"Anne," I shouted. "Anne Sexton!" She looked over. She raised her eyebrows. And you know how dreams are. She was in the car. Then we were in a trailer somewhere, which was strange, because I've never even been in a trailer, but somehow my brain knew just what to make one look like. The trailer was dark, dimly lit, with brown shag carpeting and awful looking green curtains -- the ones with those ratty looking tail things at the end of them? -- and I was brewing some tea and Anne, Anne Sexton, was sitting in a large recliner, a green plush one she kept sinking into in her green overcoat, which I had forgotten to take off and hang up for her. I kept trying to think of something to say. 

"Sorry about, you know, the mess," I said, gesturing to the tiny trailer. "But I don't even live here. You understand."

"Yes," she said, trying to make herself comfortable, pushing herself up by using the chairs oddly large arms for leverage. She grunted. "I know how it is." 

"Say," I said. "We're reading some of your poetry right now in a class I'm in." She turned her head sideways and looked at me, those shimmering silver eyes. It felt like someone had placed a coal on the back of my neck. That's how intense it was when this lady looked at you. She was something, that Anne Sexton.  

"Well," she pronounced, slowly, "What do you think?" 

I blushed. "I - didn't read them yet," I said. "I fell asleep looking at your picture."

She didn't smile. But, it was something with her eyes. She was smiling. They were smiling, actually. Her eyes. She was looking away from me, past me, through something, through the words I had just spoken, watching as they sunk through the air behind me on their way to the floor. She followed them. When they reached the carpet and sunk in like an old stain she nodded and said, "I could never love a man who's read my poetry." 

"Excuse me?" 

"I could never love him. He would know me. I think a man should think a woman is a mystery. A man should never understand a woman. A man should be able to make a woman fall apart in his hands like dry snow."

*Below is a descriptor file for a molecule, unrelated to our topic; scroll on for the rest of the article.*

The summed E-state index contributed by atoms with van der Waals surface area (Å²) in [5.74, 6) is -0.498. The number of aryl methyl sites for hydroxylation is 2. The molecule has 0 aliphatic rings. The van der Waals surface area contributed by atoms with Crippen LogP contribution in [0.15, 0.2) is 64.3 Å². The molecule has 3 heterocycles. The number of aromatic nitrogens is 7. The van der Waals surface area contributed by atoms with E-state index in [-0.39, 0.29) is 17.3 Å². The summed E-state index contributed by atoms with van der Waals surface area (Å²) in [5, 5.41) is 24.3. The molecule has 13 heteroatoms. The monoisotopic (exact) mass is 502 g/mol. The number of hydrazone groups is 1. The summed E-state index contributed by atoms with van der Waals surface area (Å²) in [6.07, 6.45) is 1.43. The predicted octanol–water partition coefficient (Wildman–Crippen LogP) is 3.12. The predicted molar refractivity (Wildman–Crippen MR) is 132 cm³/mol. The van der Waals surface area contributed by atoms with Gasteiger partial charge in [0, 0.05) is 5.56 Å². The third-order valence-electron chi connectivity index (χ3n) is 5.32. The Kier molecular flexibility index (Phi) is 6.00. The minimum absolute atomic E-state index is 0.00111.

The water I was heating for the tea began to boil. I took a step toward her. She was staring at me now. The burning feeling had moved lower, only the actual burning subsided. It was a low warmth now, spreading, too, along my thighs, trickling into my feet which felt lighter, suddenly, lighter than ever. I felt like dancing. I had never danced before. Or played the trumpet. But I knew I could then, if I wanted to. I heard it somewhere far off. Trumpets. A sea of them. A cacophony. But there was beauty in its discourse. I was going to dance with her to it.

I extended my hand. "Anne," I said. "Anne Sexton. Would you like to dance with me?"

She reached out and grabbed hold of me and it was only then, when I saw the contrast of her skin on mine, did I notice she hadn't colorized. She was still in black and white. She tightened her grip around my hand. "I don't want to dance," she said. She bit her lip. "Come here." She pulled me down to her with strength and ease. The ease I had expected. The strength I had not. She slunk into the folds of the recliner and disappeared. She pulled me down until my face was resting against the back cushion in a way that was quite uncomfortable. Even in a dream it didn't feel right. When I tried to pull away her legs shot out of the folds she had just disappeared into and wrapped around me, pulled me in close. "Take me," her voice whispered from somewhere behind cushions. She slid her feet along my back and they made their way up my shirt.

"Oh!" I yelled. "Anne! Your feet! Your feet are freezing!"

"Ignore that!" she said. "Take me! Take me now!"

"Maybe we should go to the bed!" I said, pushing away from her so I wouldn't be suffocated. "I think that would be more comfortable!" I looked around the trailer but couldn't seem to find any bed. It looked like there was only the kitchen to my left and the room we were in. There also didn't appear to be any doors in or out. 

"There's no time," she said. "Come into me!" She started pulling harder with her legs and soon I was buckling forward, folding inward, being sucked into that space between the recliner.